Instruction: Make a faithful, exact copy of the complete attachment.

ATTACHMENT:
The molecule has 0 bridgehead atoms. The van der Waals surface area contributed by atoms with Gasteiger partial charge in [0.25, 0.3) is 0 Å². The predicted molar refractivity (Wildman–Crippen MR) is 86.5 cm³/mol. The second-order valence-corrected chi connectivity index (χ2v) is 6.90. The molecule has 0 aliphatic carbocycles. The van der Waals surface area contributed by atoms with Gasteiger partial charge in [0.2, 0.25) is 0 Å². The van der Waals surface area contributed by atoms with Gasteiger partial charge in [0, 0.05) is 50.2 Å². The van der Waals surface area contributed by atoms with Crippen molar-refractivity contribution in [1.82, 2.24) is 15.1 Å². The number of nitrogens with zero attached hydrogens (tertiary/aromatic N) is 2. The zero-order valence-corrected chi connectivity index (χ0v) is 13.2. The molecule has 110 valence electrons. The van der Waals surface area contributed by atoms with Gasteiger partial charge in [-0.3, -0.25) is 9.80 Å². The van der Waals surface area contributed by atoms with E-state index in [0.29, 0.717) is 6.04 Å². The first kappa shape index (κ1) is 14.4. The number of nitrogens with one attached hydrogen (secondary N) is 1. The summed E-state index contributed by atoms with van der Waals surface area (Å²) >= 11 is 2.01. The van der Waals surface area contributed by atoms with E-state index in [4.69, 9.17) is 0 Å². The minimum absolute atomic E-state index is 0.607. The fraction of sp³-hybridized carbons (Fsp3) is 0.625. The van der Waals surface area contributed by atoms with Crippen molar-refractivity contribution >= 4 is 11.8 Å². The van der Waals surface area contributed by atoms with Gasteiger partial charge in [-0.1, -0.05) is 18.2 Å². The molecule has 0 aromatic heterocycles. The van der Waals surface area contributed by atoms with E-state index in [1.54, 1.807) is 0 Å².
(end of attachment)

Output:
The molecule has 0 bridgehead atoms. The van der Waals surface area contributed by atoms with Gasteiger partial charge in [0.25, 0.3) is 0 Å². The predicted molar refractivity (Wildman–Crippen MR) is 86.5 cm³/mol. The second-order valence-corrected chi connectivity index (χ2v) is 6.90. The molecule has 0 aliphatic carbocycles. The van der Waals surface area contributed by atoms with Gasteiger partial charge in [0.2, 0.25) is 0 Å². The van der Waals surface area contributed by atoms with Gasteiger partial charge in [0, 0.05) is 50.2 Å². The van der Waals surface area contributed by atoms with Crippen molar-refractivity contribution in [1.82, 2.24) is 15.1 Å². The number of nitrogens with zero attached hydrogens (tertiary/aromatic N) is 2. The zero-order valence-corrected chi connectivity index (χ0v) is 13.2. The molecule has 110 valence electrons. The van der Waals surface area contributed by atoms with Gasteiger partial charge in [-0.3, -0.25) is 9.80 Å². The van der Waals surface area contributed by atoms with E-state index in [0.29, 0.717) is 6.04 Å². The first kappa shape index (κ1) is 14.4. The number of nitrogens with one attached hydrogen (secondary N) is 1. The summed E-state index contributed by atoms with van der Waals surface area (Å²) >= 11 is 2.01. The van der Waals surface area contributed by atoms with E-state index in [4.69, 9.17) is 0 Å². The minimum absolute atomic E-state index is 0.607. The fraction of sp³-hybridized carbons (Fsp3) is 0.625. The van der Waals surface area contributed by atoms with Crippen molar-refractivity contribution >= 4 is 11.8 Å². The van der Waals surface area contributed by atoms with Gasteiger partial charge in [-0.1, -0.05) is 18.2 Å². The molecule has 0 aromatic heterocycles. The van der Waals surface area contributed by atoms with E-state index in [1.54, 1.807) is 0 Å².